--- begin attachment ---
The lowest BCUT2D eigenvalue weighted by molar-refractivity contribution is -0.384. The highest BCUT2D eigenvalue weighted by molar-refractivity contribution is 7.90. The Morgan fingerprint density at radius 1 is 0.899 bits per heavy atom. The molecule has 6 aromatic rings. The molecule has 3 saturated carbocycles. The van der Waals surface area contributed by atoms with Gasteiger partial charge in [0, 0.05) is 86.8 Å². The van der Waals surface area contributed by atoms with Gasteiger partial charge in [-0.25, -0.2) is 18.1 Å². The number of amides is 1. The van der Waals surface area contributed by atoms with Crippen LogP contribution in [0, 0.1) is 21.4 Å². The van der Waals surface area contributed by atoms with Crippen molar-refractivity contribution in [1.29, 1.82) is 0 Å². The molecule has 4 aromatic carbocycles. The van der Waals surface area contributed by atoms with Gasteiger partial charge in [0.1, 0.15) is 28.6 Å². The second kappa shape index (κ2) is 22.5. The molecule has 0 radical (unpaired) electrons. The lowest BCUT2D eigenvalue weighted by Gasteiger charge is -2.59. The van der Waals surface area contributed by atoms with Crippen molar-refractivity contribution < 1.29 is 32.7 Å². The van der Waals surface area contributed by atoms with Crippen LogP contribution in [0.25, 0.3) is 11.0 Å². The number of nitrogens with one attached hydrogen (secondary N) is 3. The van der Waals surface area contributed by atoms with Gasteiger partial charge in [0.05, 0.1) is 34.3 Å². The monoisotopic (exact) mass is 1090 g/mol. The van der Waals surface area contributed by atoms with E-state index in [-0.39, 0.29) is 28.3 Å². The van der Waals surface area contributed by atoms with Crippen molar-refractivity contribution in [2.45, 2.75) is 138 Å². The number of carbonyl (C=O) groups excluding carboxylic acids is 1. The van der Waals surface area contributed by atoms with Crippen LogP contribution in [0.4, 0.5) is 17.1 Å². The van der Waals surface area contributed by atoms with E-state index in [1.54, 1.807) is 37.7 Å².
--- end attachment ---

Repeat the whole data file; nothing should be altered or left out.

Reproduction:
The lowest BCUT2D eigenvalue weighted by molar-refractivity contribution is -0.384. The highest BCUT2D eigenvalue weighted by molar-refractivity contribution is 7.90. The Morgan fingerprint density at radius 1 is 0.899 bits per heavy atom. The molecule has 6 aromatic rings. The molecule has 3 saturated carbocycles. The van der Waals surface area contributed by atoms with Gasteiger partial charge in [0, 0.05) is 86.8 Å². The van der Waals surface area contributed by atoms with Gasteiger partial charge in [-0.25, -0.2) is 18.1 Å². The number of amides is 1. The van der Waals surface area contributed by atoms with Crippen LogP contribution in [0, 0.1) is 21.4 Å². The van der Waals surface area contributed by atoms with Crippen molar-refractivity contribution in [1.29, 1.82) is 0 Å². The molecule has 4 aromatic carbocycles. The van der Waals surface area contributed by atoms with Gasteiger partial charge in [0.1, 0.15) is 28.6 Å². The second kappa shape index (κ2) is 22.5. The molecule has 0 radical (unpaired) electrons. The lowest BCUT2D eigenvalue weighted by Gasteiger charge is -2.59. The van der Waals surface area contributed by atoms with Crippen molar-refractivity contribution < 1.29 is 32.7 Å². The van der Waals surface area contributed by atoms with Crippen LogP contribution in [0.25, 0.3) is 11.0 Å². The number of nitrogens with one attached hydrogen (secondary N) is 3. The van der Waals surface area contributed by atoms with Gasteiger partial charge in [0.05, 0.1) is 34.3 Å². The monoisotopic (exact) mass is 1090 g/mol. The van der Waals surface area contributed by atoms with E-state index in [-0.39, 0.29) is 28.3 Å². The van der Waals surface area contributed by atoms with Crippen molar-refractivity contribution in [2.45, 2.75) is 138 Å². The number of carbonyl (C=O) groups excluding carboxylic acids is 1. The van der Waals surface area contributed by atoms with Crippen LogP contribution in [0.4, 0.5) is 17.1 Å². The van der Waals surface area contributed by atoms with E-state index in [1.54, 1.807) is 37.7 Å².